A working-class transplant from rural Michigan, Brooklyn-based writer Tracie McMillan has written about food and class for a variety of publications including, The New York Times; O, The Oprah Magazine; Harper’s Magazine; Saveur; and Slate. After putting herself through New York University, she began reporting and from 2001 to 2005 she was the managing editor of the award-winning magazine City Limits. There, she won recognition from organizations ranging from the James Beard Foundation to World Hunger Year. Follow her at TracieMcMillan.com or @TMMcMillan.
"You will not read a more important book about America this year."—The Economist
"A riveting book."—The Wall Street Journal
"Essential reading."—David Brooks, New York Times
Hillbilly Elegy is a passionate and personal analysis of a culture in crisis—that of white working-class Americans. The disintegration of this group, a process that has been slowly occurring now for more than forty years, has been reported with growing frequency and alarm, but has never before been written about as searingly from the inside. J. D. Vance tells the true story of what a social, regional, and class decline feels like when you were born with it hung around your neck.
The Vance family story begins hopefully in postwar America. J. D.’s grandparents were “dirt poor and in love,” and moved north from Kentucky’s Appalachia region to Ohio in the hopes of escaping the dreadful poverty around them. They raised a middle-class family, and eventually one of their grandchildren would graduate from Yale Law School, a conventional marker of success in achieving generational upward mobility. But as the family saga of Hillbilly Elegy plays out, we learn that J.D.'s grandparents, aunt, uncle, sister, and, most of all, his mother struggled profoundly with the demands of their new middle-class life, never fully escaping the legacy of abuse, alcoholism, poverty, and trauma so characteristic of their part of America. With piercing honesty, Vance shows how he himself still carries around the demons of his chaotic family history.
A deeply moving memoir, with its share of humor and vividly colorful figures, Hillbilly Elegy is the story of how upward mobility really feels. And it is an urgent and troubling meditation on the loss of the American dream for a large segment of this country.
"The election happened," remembers Elizabeth Sherwood-Randall, then deputy secretary of the Department of Energy. "And then there was radio silence." Across all departments, similar stories were playing out: Trump appointees were few and far between; those that did show up were shockingly uninformed about the functions of their new workplace. Some even threw away the briefing books that had been prepared for them.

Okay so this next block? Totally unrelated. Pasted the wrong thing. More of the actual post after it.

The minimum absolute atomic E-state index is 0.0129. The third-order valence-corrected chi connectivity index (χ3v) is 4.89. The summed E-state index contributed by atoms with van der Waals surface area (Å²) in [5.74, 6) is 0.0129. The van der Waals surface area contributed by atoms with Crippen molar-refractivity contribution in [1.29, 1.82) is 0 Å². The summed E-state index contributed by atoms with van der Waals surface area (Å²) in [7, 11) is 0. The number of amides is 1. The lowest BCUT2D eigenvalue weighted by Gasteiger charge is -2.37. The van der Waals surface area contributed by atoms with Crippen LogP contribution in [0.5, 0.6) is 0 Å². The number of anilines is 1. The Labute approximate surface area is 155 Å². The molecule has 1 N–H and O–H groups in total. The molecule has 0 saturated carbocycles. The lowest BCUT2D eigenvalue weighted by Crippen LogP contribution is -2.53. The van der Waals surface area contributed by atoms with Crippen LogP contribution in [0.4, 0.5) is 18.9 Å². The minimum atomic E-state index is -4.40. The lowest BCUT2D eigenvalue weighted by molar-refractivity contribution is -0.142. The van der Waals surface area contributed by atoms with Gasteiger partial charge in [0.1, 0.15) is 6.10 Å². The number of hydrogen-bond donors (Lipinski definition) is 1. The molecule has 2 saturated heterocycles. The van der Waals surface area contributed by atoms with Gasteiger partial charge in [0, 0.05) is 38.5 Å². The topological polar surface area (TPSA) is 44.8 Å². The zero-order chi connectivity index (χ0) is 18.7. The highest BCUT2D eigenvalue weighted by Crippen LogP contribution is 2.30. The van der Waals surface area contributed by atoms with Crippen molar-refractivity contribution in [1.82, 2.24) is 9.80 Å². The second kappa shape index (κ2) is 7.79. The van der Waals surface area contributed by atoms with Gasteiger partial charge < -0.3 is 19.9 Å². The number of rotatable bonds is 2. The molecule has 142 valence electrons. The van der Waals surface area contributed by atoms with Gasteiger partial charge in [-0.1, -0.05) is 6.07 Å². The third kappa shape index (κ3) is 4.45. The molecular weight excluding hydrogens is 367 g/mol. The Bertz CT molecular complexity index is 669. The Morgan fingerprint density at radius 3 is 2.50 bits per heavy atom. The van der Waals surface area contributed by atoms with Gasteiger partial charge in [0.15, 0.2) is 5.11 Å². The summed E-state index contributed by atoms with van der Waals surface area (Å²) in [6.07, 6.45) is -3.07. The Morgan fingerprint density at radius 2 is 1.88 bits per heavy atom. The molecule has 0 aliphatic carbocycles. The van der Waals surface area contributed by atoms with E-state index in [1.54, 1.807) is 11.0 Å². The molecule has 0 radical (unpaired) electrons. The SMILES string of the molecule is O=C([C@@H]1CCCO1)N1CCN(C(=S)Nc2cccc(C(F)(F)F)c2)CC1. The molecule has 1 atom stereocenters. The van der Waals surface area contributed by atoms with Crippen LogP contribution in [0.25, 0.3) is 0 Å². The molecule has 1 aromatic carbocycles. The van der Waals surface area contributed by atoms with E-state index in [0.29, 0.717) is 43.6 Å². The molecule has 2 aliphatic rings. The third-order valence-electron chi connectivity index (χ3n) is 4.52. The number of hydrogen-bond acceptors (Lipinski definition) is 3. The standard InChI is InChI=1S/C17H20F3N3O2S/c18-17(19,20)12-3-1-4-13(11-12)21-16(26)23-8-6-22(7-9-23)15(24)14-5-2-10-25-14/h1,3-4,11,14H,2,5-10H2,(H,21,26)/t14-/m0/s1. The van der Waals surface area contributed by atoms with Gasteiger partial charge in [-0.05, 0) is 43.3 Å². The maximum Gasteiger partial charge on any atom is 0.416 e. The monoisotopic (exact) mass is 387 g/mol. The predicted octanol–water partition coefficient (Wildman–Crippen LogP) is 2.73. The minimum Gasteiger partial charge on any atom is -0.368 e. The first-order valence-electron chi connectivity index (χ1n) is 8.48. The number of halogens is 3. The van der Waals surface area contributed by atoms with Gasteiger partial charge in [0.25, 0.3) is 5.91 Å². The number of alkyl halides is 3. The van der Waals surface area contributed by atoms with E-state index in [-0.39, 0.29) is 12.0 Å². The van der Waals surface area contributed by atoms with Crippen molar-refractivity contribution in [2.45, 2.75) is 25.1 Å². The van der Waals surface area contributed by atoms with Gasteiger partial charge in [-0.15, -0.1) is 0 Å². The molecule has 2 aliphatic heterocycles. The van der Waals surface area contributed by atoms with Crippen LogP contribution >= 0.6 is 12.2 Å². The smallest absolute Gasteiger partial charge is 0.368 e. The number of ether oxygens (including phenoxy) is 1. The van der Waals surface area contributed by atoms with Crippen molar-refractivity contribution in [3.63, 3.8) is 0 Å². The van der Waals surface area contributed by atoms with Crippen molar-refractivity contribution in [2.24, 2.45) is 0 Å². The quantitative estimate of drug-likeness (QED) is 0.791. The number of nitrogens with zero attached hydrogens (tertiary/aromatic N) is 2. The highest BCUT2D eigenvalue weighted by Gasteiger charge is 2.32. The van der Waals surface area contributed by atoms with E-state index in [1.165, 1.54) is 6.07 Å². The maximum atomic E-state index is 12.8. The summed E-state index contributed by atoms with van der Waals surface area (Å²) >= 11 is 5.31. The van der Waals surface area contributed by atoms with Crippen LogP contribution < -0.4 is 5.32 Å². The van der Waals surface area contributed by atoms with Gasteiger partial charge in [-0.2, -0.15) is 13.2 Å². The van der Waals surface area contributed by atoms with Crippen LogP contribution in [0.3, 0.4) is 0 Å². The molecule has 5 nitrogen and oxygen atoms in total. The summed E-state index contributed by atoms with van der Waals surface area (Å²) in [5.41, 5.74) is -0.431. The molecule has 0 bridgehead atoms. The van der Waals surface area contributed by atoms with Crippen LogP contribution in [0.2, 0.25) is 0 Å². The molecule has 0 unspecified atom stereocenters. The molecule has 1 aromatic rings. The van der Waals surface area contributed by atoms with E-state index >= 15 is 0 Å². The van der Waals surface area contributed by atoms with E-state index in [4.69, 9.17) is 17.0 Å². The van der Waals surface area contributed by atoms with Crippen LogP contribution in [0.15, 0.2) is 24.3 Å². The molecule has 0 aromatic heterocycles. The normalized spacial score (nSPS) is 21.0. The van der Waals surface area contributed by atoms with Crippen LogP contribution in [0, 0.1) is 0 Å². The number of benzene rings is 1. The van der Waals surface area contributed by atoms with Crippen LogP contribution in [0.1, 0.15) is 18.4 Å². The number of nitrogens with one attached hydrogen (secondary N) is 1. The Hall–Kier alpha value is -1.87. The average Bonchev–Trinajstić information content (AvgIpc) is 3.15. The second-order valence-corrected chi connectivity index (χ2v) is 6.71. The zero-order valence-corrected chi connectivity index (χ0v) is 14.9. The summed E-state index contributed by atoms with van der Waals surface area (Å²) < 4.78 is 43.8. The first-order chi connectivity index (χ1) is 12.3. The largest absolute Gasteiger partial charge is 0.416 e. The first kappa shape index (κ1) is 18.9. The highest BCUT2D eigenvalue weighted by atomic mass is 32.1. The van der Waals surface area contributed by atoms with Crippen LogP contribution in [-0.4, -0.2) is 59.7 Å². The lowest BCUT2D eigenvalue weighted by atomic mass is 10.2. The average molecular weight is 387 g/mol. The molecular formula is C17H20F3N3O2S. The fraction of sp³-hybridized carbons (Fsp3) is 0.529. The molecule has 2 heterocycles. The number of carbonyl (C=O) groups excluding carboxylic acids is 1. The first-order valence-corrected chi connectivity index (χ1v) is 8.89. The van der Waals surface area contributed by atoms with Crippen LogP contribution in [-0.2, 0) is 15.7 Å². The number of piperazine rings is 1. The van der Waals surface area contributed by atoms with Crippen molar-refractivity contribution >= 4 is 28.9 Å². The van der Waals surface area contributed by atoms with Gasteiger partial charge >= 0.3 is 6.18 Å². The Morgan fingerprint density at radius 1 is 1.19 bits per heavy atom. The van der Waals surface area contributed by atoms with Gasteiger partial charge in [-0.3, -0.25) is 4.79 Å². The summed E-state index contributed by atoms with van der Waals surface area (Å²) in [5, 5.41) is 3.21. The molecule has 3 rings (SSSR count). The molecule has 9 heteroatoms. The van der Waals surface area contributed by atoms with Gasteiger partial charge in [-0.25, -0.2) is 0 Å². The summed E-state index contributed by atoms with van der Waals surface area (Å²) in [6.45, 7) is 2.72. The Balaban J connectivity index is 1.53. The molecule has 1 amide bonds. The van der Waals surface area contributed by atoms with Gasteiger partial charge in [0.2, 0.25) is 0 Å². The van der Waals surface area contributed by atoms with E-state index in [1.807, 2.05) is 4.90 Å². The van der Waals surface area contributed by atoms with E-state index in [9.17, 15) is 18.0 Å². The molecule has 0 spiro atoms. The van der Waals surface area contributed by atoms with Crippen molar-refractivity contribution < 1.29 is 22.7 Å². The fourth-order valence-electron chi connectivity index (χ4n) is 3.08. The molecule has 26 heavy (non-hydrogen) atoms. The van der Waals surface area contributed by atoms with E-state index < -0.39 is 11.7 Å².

Michael Lewis’s brilliant narrative takes us into the engine rooms of a government under attack by its own leaders. In Agriculture the funding of vital programs like food stamps and school lunches is being slashed. The Commerce Department may not have enough staff to conduct the 2020 Census properly. Over at Energy, where international nuclear risk is managed, it’s not clear there will be enough inspectors to track and locate black market uranium before terrorists do.
Willful ignorance plays a role in these looming disasters. If your ambition is to maximize short-term gains without regard to the long-term cost, you are better off not knowing those costs. If you want to preserve your personal immunity to the hard problems, it’s better never to really understand those problems. There is upside to ignorance, and downside to knowledge. Knowledge makes life messier. It makes it a bit more difficult for a person who wishes to shrink the world to a worldview.
If there are dangerous fools in this book, there are also heroes, unsung, of course. They are the linchpins of the system—those public servants whose knowledge, dedication, and proactivity keep the machinery running. Michael Lewis finds them, and he asks them what keeps them up at night.
Gritty with pain and betrayal and brutality, this true story also shines with an unexpected, life-changing love.
Meet Denver, raised under plantation-style slavery in Louisiana until he escaped the “Man” – in the 1960’s – by hopping a train. Non-trusting, uneducated, and violent, he spent another 18 years on the streets of Dallas and Fort Worth.
Meet Ron Hall, a self-made millionaire in the world of high priced art deals -- concerned with fast cars, beautiful women, and fancy clothes.
And the woman who changed their lives -- Miss Debbie: “The skinniest, nosiest, pushiest, woman I ever met, black or white.” She helped the homeless and gave of herself to all of “God’s People,” and had a way of knowing how to listen and helping others talk and be found – until cancer strikes.
Same Kind of Different as Me is a tale told in two unique voices – Ron Hall & Denver Moore – weaving two completely different life experiences into one common journey where both men learn “whether we is rich or poor or something in between this earth ain’t no final restin’ place. So in a way, we is all homeless-just workin’ our way toward home.”
The story takes a devastating twist when Deborah discovers she has cancer. Will Deborah live or die? Will Denver learn to trust a white man? Will Ron embrace his dying wife's vision to rescue Denver? Or will Denver be the one rescuing Ron? There's pain and laughter, doubt and tears, and in the end a triumphal story that readers will never forget.
Continue this story of friendship in What Difference Do It Make?: Stories of Hope and Healing, available now. Same Kind of Different as Me also is available in Spanish.